The Epidemiology of Pulmonary Paragonimiasis in Cross River Basin in Nigeria: Update on infection prevalence and distribution of the snail and crab intermediate hosts.

  • J.E Asor Department of Biological Sciences, University of Calabar, Calabar, Nigeria
  • E.S Ibanga Department of Zoology, University of Uyo, Akwa Ibom State, Nigeria
  • F.O. I Arene Department of Zoology, University of Port Harcourt, Port Harcourt, Nigeria.

Abstract

Deep sputum samples from 2400 school children aged 5-14 years old, in eight districts in Cross river basin, Nigeria were examined for Paragonimus ova. A total of 246 sites along streams and rivers including the Cross River itself were also surveyed for snail and crab intermediate hosts of Paragonimus, and their infection rates were determined. The overall prevalence of pulmonary Paragonimus infection in schoolchildren in the area was 14.4% (346/2400). Six foci of the infection were identified at Oban, Ugep, Ikom, Obubra, Yala, and Ogoja districts. The intensity of the infections (number of ova per 5ml. Sputum) were generally low. Of the 346 infected school children, 249 (72.0%) had less than 50 ova of Paragonimus in 5ml sputum, and 74 (21.4%) had between 50 and 100 ova of Paragonimus in 5ml sputum, while 23 (6.6%) had over 100 ova of Paragonimus in 5ml sputum. Two snail hosts of Paragonimus were encountered in our survey. These were Potadoma freethii and Afropomus balanoides. P. freethii was more widely distributed than A. balanoides and was the only snail species naturally infected with Paragonimus (6.1%). Three crab species associated with Paragonimiasis transmission were also collected. These were Sudanonautes aubryi, Sudanonautes africanus and Sudanonautes pelli. These three crab species were widely distributed in the basin. However, only S. africanus (5.0%) was found to harbour Paragonimus infection. The results of this study indicate the growing public health threat posed by Paragonimiasis in Cross River basin in Nigeria. A combination of chemotherapy, to bring relief to persons already afflicted by the disease, and public health education related to Paragonimiasis transmission to increase awareness of the infection in the area is recommended as the best approach to check the infection in the basin.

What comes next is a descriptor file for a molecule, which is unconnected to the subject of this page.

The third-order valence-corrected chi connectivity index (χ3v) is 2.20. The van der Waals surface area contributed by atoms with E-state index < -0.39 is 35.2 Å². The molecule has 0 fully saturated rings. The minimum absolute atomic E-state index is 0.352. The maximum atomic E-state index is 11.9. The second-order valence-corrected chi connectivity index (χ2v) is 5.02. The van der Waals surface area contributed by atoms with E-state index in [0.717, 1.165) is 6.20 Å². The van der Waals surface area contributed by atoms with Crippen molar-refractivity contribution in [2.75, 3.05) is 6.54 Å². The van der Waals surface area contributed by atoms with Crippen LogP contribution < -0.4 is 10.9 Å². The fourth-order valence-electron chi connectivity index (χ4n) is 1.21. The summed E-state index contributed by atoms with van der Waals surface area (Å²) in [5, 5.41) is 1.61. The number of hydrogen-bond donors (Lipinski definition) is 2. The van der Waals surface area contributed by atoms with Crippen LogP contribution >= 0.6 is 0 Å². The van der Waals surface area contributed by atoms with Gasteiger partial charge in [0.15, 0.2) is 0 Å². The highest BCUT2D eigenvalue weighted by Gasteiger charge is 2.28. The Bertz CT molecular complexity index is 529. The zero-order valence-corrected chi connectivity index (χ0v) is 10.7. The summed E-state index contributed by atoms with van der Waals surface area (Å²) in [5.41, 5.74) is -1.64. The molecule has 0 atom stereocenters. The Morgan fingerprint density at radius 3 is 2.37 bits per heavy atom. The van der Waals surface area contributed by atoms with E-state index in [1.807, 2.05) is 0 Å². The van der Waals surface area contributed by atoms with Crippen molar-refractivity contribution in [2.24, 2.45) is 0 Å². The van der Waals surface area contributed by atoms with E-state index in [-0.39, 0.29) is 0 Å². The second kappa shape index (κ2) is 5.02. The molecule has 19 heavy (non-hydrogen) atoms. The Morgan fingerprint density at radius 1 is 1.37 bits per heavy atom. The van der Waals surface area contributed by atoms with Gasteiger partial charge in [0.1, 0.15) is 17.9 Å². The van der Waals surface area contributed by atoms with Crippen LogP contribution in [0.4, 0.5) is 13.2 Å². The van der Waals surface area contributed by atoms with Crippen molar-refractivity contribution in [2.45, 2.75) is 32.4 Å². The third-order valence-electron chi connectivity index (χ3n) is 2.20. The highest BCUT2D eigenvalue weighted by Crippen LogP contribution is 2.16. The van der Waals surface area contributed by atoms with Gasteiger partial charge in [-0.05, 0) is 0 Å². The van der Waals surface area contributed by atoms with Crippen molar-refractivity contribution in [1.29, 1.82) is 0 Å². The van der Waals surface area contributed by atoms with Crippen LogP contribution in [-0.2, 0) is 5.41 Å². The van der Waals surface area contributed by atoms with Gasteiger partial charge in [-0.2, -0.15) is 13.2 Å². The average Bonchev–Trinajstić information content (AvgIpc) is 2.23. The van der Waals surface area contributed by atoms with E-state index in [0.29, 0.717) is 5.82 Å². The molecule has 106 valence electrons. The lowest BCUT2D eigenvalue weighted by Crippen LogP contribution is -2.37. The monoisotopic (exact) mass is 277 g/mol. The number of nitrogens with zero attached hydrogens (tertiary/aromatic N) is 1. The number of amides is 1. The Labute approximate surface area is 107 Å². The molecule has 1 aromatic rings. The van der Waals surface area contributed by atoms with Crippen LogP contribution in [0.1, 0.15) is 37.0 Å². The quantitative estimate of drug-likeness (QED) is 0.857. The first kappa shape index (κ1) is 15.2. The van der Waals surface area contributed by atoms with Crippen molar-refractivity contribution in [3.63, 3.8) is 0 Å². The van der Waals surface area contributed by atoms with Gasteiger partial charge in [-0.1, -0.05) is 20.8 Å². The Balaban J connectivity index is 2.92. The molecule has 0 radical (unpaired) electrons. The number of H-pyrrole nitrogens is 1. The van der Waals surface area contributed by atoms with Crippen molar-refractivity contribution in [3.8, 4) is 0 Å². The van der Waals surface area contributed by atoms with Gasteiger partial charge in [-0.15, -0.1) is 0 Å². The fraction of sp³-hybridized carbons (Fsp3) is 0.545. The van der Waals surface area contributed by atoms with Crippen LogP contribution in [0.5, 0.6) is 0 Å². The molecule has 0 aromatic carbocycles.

Key Words: Pulmonary Paragonimiasis, Cross River Basin, Distribution, Intermediate Hosts, Prevalence

[Mary Slessor Jnl of Medicine Vol.3(1) 2003: 5-12]
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eISSN: 1119-409X
print ISSN: 1119-409X